If Americans aren’t as savvy about science or history as they used to be, don’t blame it on Lauren Gunderson. She’s become America’s most oft-produced living playwright over the past few years, and almost all of her 19 plays are about history and half of those about the history of science. Astronomy is a particular passion of hers, with her plays frequently inviting audiences to give themselves over to a spirit of wonder about our place among the stars.
One of the astronomers who captured Gunderson’s attention is Henrietta Leavitt, an early-20th-century Harvard University researcher who discovered over 2,400 stars and established a means for measuring distances in space (making much of Edwin Hubble’s work possible). In 2013, Gunderson wrote a play about Leavitt’s life, “Silent Sky,” that Theatre Pro Rata is currently presenting in a venue ideal for the occasion: the planetarium at the Bell Museum on the University of Minnesota’s St. Paul campus.
So you have the opportunity to share Leavitt’s awe at the expanse of the universe while a night sky floats overhead. And set pieces are sacrificed in favor of large-scale projections of the Harvard observatory where Leavitt worked, as well as her family home and church in Wisconsin.
Gunderson’s skill with making fully-formed humans out of historical figures shines through in her snappy dialogue and the consistently strong performances of the five-person cast. But “Silent Sky” seldom moves beyond information into insight. Yes, it’s valuable to learn about this largely forgotten figure of astronomy, but I came away from Saturday’s first performance feeling as if I’d accrued a lot of facts, yet didn’t learn enough about what truly inspired Leavitt and made her work so important.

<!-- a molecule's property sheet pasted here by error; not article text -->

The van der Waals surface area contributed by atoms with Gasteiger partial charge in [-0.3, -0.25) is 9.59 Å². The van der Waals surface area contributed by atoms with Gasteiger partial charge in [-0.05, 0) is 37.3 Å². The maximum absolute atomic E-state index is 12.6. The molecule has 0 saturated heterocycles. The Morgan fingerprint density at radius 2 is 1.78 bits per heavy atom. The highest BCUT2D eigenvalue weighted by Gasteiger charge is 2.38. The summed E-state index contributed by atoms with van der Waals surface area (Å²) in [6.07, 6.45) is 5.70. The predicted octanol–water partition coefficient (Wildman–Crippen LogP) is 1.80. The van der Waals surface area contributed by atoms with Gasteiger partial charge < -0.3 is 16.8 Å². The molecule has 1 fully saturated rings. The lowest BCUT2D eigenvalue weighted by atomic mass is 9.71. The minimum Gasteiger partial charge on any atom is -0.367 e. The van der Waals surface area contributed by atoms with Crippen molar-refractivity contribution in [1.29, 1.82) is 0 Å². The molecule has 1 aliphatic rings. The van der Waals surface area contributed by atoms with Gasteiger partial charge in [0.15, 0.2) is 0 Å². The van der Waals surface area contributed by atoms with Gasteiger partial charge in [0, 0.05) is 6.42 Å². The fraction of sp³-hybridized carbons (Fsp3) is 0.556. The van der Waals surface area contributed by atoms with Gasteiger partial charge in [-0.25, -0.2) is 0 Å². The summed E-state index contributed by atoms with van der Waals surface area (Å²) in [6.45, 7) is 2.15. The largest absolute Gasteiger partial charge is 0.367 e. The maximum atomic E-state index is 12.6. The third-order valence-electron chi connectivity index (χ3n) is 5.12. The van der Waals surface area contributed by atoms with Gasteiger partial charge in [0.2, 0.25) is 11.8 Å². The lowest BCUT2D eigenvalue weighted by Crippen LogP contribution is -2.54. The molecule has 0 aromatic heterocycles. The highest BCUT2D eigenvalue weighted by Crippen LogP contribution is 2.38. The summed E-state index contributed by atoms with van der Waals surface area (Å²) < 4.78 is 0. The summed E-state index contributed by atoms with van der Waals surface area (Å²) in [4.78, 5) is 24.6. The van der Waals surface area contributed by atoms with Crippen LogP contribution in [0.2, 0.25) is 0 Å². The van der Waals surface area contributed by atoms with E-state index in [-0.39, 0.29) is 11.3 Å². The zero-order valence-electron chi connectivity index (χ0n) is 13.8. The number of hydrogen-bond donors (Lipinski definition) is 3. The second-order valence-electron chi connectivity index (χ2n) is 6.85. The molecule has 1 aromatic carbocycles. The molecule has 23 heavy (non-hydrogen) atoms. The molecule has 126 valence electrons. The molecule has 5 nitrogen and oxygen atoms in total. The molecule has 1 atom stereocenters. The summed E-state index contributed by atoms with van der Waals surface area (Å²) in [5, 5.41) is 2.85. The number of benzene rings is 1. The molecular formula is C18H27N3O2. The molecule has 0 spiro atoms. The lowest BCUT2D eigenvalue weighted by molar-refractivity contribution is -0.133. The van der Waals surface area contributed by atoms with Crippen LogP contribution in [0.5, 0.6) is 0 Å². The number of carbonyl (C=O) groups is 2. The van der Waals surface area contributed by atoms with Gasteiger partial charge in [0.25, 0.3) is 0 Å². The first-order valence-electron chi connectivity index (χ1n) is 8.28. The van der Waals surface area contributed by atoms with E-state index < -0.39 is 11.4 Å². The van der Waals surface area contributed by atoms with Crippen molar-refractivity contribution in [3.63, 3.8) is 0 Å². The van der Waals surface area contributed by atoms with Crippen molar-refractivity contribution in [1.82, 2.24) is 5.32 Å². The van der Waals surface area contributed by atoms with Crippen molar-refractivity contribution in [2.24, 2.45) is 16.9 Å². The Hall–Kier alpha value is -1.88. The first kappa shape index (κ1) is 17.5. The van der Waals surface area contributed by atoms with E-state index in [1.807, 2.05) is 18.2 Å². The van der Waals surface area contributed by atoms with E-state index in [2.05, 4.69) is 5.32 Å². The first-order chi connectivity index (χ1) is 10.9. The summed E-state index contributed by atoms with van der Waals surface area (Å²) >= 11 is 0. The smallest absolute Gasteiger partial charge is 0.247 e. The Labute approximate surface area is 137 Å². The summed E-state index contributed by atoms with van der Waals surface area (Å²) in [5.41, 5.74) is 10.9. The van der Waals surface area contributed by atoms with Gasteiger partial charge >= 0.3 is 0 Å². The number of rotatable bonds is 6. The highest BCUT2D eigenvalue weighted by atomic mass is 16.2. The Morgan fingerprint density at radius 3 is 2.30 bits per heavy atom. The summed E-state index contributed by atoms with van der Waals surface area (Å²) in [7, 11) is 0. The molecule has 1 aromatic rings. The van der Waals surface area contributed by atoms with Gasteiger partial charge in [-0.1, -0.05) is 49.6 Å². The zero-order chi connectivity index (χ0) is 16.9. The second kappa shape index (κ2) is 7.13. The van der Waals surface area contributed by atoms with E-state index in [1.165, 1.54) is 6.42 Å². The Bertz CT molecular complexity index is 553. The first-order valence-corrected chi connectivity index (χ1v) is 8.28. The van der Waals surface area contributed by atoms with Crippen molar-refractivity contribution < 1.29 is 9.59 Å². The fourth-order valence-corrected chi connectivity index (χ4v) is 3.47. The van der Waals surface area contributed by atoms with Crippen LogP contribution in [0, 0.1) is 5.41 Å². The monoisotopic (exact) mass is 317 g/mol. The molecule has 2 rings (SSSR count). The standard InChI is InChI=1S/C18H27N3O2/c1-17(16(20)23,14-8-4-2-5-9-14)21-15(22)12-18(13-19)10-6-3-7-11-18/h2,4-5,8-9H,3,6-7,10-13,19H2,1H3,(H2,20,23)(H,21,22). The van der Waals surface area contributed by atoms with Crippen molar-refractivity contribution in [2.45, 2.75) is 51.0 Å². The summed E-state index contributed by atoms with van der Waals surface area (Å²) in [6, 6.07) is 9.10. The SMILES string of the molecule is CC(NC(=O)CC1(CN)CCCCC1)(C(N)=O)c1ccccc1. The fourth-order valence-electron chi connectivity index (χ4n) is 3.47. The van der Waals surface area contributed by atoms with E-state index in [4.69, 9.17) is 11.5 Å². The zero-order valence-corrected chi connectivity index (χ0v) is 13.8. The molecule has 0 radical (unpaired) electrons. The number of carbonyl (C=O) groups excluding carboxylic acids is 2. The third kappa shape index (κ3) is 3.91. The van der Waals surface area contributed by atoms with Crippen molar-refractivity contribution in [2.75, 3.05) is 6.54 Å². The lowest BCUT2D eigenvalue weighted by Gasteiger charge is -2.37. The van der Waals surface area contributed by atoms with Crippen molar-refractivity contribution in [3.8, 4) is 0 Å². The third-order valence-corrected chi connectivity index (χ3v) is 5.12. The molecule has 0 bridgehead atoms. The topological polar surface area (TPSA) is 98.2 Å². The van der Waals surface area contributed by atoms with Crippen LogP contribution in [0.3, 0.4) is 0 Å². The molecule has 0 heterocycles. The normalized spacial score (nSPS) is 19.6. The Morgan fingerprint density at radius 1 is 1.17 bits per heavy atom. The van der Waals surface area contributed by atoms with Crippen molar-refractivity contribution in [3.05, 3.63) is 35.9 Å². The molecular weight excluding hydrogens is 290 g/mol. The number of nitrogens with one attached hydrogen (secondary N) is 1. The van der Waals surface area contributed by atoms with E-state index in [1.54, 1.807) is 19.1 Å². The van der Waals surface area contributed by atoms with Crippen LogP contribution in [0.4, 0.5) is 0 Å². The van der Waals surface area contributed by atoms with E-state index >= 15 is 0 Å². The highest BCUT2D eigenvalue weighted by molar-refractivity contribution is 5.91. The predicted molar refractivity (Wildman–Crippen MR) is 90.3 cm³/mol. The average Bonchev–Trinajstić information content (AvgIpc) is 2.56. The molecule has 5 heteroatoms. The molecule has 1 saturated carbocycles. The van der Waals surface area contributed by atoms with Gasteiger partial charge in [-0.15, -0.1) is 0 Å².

That’s to take nothing away from a fine performance by Victoria Pyan as Leavitt, who carries the show with a convincing portrayal of an early-20th-century woman with a kind heart and sharp wit, but a fair amount of well-earned exasperation about men taking credit for women’s work in the sciences. Leavitt is mapping the stars with two other women who have gone down in astronomical history — the officious Annie Cannon and the snarky Scot, Williamina Fleming — and also has a suitor at the observatory.
Gunderson makes each an engaging character, the stuffiness of circa 1900 convention soon pushed aside by clever repartee and animated discussions. Under the direction of Carin Bratlie Wethern, the cast brings honesty and energy to each portrayal. While it feels odd to give special praise to the only man in a cast full of women, Gunderson has given the scientist who falls for Leavitt the most passionate role in the play, in both a personal and professional sense. Carl Swanson brings welcome enthusiasm to an environment that can seem a little, well, academic.
If Gunderson’s chief aim is to fill an historical void by bringing Leavitt to life, “Silent Sky” is a success. It’s full of engaging conversations full of astronomical analogies, vivid characters and clever constructions like speaking in overlapping letters. But it doesn’t have a satisfying story arc, as it basically follows Leavitt’s career chronology with very few major revelations or turning points and not that much conflict or friction. While she states her life’s aim as discovering “exactly where we are,” the play doesn’t say enough about how and why. It would benefit from a bit more of the wonder that a night sky can inspire.
When: 7:30 p.m. Fridays and Saturdays, 3:30 p.m. Sundays; through March 8
Where: Bell Museum, 2088 W. Larpenteur Ave., Falcon Heights
Tickets: $30-$12, available at 612-626-9660 or tickets.umn.edu/bell/online.
Capsule: More informative than insightful, it’s nevertheless a fine hybrid of a play and a planetarium show.